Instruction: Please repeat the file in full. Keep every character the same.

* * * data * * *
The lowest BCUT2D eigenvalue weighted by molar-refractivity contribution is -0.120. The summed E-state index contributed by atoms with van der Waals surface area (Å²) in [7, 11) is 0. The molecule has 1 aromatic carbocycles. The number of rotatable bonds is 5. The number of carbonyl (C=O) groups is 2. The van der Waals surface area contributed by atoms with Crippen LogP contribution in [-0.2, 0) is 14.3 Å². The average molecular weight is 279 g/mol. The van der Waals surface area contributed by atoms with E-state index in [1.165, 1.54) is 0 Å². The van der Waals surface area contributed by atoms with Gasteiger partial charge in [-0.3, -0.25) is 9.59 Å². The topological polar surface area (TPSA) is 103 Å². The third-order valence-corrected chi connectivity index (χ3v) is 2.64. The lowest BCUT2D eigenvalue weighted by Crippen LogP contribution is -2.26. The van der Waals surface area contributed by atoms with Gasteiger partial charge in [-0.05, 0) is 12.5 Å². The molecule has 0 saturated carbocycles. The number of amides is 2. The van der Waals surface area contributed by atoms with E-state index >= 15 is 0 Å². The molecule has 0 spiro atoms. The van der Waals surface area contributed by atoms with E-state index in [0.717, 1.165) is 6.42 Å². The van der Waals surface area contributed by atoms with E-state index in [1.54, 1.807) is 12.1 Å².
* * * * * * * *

The lowest BCUT2D eigenvalue weighted by molar-refractivity contribution is -0.120. The summed E-state index contributed by atoms with van der Waals surface area (Å²) in [7, 11) is 0. The molecule has 1 aromatic carbocycles. The number of rotatable bonds is 5. The number of carbonyl (C=O) groups is 2. The van der Waals surface area contributed by atoms with Crippen LogP contribution in [-0.2, 0) is 14.3 Å². The average molecular weight is 279 g/mol. The van der Waals surface area contributed by atoms with E-state index in [1.165, 1.54) is 0 Å². The van der Waals surface area contributed by atoms with Gasteiger partial charge in [-0.3, -0.25) is 9.59 Å². The topological polar surface area (TPSA) is 103 Å². The third-order valence-corrected chi connectivity index (χ3v) is 2.64. The lowest BCUT2D eigenvalue weighted by Crippen LogP contribution is -2.26. The van der Waals surface area contributed by atoms with Gasteiger partial charge in [-0.05, 0) is 12.5 Å². The molecule has 0 saturated carbocycles. The number of amides is 2. The van der Waals surface area contributed by atoms with E-state index >= 15 is 0 Å². The molecule has 0 spiro atoms. The van der Waals surface area contributed by atoms with E-state index in [0.717, 1.165) is 6.42 Å². The van der Waals surface area contributed by atoms with E-state index in [1.54, 1.807) is 12.1 Å².